Shenzhen has opened applications for subsidies that can be worth up to 3 million yuan for projects focused on building digital public services. The promotion plan is aimed primarily at projects involving high-end software, innovative apps, data security, blockchain technology, Internet innovation, big data and cloud computing. Organizers of forums or exhibitions in these key areas may also apply.
Guangdong’s marine industries generated output of 1.7 trillion yuan in 2020, highest among the country’s 33 provinces for the 26th consecutive year. The cluster of industries accounted for 15.6% of regional GDP and 21.6% of the country’s total marine-industry output. This is largely concentrated in and around its major ports: Guangzhou (Nansha), Shenzhen Shekou and Yantian), Zhuhai, Dongguan and Zhanjiang. It includes six major marine industries: marine electronic information, offshore wind power, marine biology, marine engineering equipment, natural gas hydrates, and marine public services.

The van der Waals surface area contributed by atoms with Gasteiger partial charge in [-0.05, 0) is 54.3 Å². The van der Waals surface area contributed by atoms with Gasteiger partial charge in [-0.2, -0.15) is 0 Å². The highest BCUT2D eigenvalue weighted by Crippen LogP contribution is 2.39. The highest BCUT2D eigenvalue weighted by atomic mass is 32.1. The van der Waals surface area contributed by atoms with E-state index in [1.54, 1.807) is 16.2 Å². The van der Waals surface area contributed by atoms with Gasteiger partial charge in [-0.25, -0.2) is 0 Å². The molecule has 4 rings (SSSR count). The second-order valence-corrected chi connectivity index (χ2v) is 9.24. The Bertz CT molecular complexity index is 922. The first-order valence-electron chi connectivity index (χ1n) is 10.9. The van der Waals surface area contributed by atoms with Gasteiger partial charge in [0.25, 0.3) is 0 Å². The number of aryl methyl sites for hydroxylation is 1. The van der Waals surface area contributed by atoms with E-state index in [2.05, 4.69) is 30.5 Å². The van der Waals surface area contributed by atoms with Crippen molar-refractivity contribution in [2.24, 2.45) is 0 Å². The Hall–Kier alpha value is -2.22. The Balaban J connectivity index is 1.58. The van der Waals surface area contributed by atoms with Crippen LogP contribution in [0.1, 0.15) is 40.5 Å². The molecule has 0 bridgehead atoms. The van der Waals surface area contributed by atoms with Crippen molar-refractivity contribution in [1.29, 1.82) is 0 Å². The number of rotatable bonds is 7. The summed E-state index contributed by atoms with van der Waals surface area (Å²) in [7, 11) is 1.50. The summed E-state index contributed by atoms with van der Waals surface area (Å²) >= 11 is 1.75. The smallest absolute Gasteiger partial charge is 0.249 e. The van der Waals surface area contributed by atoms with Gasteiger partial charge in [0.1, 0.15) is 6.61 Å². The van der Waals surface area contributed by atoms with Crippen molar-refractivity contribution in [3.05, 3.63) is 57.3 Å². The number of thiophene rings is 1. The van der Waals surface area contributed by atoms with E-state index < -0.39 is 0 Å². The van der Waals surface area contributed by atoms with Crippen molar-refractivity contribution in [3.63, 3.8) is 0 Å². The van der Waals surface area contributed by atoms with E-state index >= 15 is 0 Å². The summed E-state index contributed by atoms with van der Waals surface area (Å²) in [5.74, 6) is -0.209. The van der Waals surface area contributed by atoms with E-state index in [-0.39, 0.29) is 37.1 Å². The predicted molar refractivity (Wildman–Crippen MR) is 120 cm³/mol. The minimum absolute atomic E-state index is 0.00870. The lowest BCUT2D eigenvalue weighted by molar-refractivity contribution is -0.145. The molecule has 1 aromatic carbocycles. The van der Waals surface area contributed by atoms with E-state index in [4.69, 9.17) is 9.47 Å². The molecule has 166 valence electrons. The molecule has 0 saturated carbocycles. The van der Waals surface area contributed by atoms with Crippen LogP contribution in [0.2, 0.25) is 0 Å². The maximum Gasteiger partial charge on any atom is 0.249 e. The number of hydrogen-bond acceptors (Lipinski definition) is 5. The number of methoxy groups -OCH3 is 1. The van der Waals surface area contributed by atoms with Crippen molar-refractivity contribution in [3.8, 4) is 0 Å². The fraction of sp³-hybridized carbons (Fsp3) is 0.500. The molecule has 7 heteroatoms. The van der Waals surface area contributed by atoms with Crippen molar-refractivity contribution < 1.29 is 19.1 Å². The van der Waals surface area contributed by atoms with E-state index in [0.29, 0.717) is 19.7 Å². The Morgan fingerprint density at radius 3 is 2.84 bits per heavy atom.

Shenzhen is in the vanguard of this effort, and is ploughing tens of billions of yuan into development of new marine-technology parks, with particular focus on the development of the marine biomedical industry. Parks built or underway include: Sino-European Blue Industrial Park, Ocean New City, Shenzhen International Biological Valley, National Southern Ocean Science City, and Dapeng Ocean Biological Industry Park.
Pingshan has more than 600 biopharmaceutical companies, while Dapeng New District Marine Biological Industrial Park has 61 projects, and the number of intellectual property projects obtained exceeds 120 (items). In 2020, the province’s marine biomedical industry generated output of 5.1 billion yuan, a year-on-year increase of 23.6%.